Shopping is a very personal and sometimes emotional experience. For some, food corresponds directly to their beliefs; for others, it’s a strong connection to their culture and upbringing. And because food purchasing decisions align directly with consumer needs and preferences, food retailers have a unique opportunity to differentiate themselves through the physical experience they offer.
That’s why Interstore | Schweitzer, who believes brick and mortar is the backbone of the omnichannel customer experience, analyzed grocery stores around the world and compiled a list of 50 stores they think any serious retailer (and food lover) should visit.
These stores represent “companies that understand how people shop in-store and online,” said Martin Campbell, North America Creative Director, Interstore | Schweitzer, in an interview with Retail Touch Points. “They understand how to make this store play a unique role in the omnichannel experience – something people can’t get online that forces people to engage with brands. Retailers who have done this well are clearly on this list.
Food retailers were assessed and scored based on five key criteria:
1. Expertise and know-how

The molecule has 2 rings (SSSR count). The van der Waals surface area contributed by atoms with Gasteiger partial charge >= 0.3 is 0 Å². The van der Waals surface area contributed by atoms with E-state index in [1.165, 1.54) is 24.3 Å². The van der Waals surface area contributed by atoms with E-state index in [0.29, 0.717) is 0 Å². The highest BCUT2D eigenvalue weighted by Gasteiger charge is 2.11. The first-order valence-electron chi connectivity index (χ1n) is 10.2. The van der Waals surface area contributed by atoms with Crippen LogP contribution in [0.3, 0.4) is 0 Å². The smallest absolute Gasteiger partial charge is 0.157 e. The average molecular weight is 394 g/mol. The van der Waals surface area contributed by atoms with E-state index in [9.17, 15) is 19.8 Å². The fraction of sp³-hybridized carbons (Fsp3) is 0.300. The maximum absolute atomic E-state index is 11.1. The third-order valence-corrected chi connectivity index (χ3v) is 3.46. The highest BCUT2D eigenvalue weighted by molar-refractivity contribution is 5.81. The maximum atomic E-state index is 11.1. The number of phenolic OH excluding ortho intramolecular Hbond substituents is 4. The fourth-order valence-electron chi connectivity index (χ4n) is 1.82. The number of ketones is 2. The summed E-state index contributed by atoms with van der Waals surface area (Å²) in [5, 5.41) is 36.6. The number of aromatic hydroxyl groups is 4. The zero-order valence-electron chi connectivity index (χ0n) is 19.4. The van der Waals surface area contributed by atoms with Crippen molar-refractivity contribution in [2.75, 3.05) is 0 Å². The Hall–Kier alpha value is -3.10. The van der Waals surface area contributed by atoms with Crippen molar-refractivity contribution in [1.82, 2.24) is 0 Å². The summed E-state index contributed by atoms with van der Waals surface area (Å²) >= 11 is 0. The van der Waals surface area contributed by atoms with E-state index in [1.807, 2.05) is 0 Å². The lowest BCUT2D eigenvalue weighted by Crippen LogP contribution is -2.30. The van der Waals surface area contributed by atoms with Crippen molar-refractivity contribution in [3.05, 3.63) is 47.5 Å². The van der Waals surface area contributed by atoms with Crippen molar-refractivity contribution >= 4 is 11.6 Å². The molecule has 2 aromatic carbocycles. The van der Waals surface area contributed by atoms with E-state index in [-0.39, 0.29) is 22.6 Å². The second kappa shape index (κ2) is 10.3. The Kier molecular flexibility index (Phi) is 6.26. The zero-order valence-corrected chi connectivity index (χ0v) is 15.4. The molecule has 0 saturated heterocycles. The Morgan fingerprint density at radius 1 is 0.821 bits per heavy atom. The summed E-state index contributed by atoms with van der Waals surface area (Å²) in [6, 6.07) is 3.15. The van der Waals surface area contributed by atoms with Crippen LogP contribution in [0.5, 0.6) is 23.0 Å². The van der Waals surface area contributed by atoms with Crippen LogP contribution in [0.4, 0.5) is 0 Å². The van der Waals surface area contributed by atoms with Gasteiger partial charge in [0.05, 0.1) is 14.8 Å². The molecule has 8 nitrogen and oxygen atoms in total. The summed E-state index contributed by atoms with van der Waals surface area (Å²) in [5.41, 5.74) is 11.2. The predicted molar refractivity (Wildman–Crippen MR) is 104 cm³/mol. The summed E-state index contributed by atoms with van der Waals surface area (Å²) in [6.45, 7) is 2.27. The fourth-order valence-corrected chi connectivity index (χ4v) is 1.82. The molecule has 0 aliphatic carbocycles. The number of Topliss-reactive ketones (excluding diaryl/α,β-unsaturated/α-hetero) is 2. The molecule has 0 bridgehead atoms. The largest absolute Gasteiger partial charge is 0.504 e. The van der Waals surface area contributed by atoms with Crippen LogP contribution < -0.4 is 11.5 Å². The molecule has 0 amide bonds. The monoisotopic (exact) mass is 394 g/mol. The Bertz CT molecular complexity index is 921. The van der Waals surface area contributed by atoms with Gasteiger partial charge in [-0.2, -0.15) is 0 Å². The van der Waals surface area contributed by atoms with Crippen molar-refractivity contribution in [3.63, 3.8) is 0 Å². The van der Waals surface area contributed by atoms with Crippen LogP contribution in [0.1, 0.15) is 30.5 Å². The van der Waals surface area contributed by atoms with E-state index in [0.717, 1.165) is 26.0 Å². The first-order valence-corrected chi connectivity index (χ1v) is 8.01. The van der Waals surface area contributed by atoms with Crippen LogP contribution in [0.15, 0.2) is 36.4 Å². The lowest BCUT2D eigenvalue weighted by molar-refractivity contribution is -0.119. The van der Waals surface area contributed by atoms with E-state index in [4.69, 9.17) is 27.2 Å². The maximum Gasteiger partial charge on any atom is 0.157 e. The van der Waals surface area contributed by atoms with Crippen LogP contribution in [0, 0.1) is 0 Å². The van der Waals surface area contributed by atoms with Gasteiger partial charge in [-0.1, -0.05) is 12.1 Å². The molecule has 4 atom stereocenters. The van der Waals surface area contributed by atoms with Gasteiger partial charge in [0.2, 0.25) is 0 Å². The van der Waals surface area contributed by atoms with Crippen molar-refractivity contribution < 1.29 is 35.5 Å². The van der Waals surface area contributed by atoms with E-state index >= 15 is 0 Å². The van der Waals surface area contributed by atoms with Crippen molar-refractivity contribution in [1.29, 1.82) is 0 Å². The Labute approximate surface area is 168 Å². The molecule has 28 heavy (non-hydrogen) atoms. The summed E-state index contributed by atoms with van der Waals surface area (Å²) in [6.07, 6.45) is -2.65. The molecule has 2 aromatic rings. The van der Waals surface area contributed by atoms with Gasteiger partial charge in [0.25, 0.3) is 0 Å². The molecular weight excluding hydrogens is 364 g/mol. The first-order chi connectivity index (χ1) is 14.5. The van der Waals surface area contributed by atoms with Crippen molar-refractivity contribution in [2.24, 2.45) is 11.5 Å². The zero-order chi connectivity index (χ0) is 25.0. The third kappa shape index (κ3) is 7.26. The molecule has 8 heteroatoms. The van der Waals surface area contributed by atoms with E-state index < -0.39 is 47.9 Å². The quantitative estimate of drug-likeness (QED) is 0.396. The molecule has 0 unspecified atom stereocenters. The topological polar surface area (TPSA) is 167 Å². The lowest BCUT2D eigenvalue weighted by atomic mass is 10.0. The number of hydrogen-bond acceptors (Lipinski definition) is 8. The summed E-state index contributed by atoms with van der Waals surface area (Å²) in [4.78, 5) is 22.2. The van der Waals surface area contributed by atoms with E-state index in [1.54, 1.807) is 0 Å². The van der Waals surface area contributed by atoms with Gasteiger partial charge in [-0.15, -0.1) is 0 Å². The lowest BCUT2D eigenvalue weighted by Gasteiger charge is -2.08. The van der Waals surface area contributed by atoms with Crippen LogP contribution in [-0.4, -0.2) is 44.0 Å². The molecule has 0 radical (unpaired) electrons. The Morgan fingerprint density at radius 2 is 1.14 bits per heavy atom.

“We think it’s increasingly important for grocery stores to demonstrate they have that expertise against the competition,” Campbell said.. The leading stores in this field have created a platform to show and tell why their brand is above all others.
For instance, The Great Grocery in France has been touted as the “crème de la crème” of the French gourmet retail experience. Expert pastry chefs and bakers do their jobs in a train station, visible through a window to passers-by. They are the stars of the show and, in turn, of the customer experience. When people venture into the store, they know they will get exceptional products.
2. Space and atmosphere
The most exciting thing about store design is that while there may be general trends and best practices, there is no single model for success. Campbell noted that while the 50 grocery stores on the list varied widely, they all centered on one core value they wanted to offer visitors. “We’re seeing a divergence of stores that are really pushing on efficiency and convenience, while others are trying to help customers slow down, get them to experience the store, and spend more time there,” he said. he declares. “Meanwhile, some stores have done both things extremely well. We thought these checkouts were great because they added so much convenience and efficiency, while inviting the customer to spend the time they saved shopping. sit and eat in the store.”